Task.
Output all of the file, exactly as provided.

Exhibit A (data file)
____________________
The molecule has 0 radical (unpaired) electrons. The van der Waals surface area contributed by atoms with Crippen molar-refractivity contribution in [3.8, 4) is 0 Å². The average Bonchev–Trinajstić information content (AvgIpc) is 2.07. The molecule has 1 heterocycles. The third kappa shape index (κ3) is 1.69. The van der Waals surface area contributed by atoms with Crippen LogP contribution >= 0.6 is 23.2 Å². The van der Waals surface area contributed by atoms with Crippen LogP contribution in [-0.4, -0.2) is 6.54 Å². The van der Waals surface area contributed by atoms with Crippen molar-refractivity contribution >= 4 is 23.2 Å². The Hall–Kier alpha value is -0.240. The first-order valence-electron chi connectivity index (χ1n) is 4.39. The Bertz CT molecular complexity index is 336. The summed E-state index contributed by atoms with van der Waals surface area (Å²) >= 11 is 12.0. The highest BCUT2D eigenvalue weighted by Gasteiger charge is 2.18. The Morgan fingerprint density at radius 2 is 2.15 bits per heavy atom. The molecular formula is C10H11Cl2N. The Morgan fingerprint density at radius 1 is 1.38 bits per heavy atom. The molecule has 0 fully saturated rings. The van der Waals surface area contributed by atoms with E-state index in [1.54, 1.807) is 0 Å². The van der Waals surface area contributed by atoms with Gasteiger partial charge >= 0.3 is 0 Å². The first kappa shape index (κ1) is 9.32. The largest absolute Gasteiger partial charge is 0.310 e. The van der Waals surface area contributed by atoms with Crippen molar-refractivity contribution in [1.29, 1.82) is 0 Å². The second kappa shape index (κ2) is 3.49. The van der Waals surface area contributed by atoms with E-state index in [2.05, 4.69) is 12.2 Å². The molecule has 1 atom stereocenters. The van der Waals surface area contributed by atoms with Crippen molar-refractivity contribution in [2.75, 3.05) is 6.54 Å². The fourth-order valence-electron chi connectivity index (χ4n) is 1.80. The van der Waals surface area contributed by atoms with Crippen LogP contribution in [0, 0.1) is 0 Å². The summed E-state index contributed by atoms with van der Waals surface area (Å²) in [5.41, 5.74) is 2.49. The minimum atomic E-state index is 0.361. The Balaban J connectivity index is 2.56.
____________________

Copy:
The molecule has 0 radical (unpaired) electrons. The van der Waals surface area contributed by atoms with Crippen molar-refractivity contribution in [3.8, 4) is 0 Å². The average Bonchev–Trinajstić information content (AvgIpc) is 2.07. The molecule has 1 heterocycles. The third kappa shape index (κ3) is 1.69. The van der Waals surface area contributed by atoms with Crippen LogP contribution >= 0.6 is 23.2 Å². The van der Waals surface area contributed by atoms with Crippen LogP contribution in [-0.4, -0.2) is 6.54 Å². The van der Waals surface area contributed by atoms with Crippen molar-refractivity contribution >= 4 is 23.2 Å². The Hall–Kier alpha value is -0.240. The first-order valence-electron chi connectivity index (χ1n) is 4.39. The Bertz CT molecular complexity index is 336. The summed E-state index contributed by atoms with van der Waals surface area (Å²) >= 11 is 12.0. The highest BCUT2D eigenvalue weighted by Gasteiger charge is 2.18. The Morgan fingerprint density at radius 2 is 2.15 bits per heavy atom. The molecular formula is C10H11Cl2N. The Morgan fingerprint density at radius 1 is 1.38 bits per heavy atom. The molecule has 0 fully saturated rings. The van der Waals surface area contributed by atoms with E-state index in [1.54, 1.807) is 0 Å². The van der Waals surface area contributed by atoms with Gasteiger partial charge >= 0.3 is 0 Å². The first kappa shape index (κ1) is 9.32. The largest absolute Gasteiger partial charge is 0.310 e. The van der Waals surface area contributed by atoms with Crippen molar-refractivity contribution in [1.29, 1.82) is 0 Å². The second kappa shape index (κ2) is 3.49. The van der Waals surface area contributed by atoms with E-state index in [2.05, 4.69) is 12.2 Å². The molecule has 1 atom stereocenters. The van der Waals surface area contributed by atoms with Crippen molar-refractivity contribution in [2.75, 3.05) is 6.54 Å². The fourth-order valence-electron chi connectivity index (χ4n) is 1.80. The van der Waals surface area contributed by atoms with Crippen LogP contribution in [0, 0.1) is 0 Å². The summed E-state index contributed by atoms with van der Waals surface area (Å²) in [5.41, 5.74) is 2.49. The minimum atomic E-state index is 0.361. The Balaban J connectivity index is 2.56.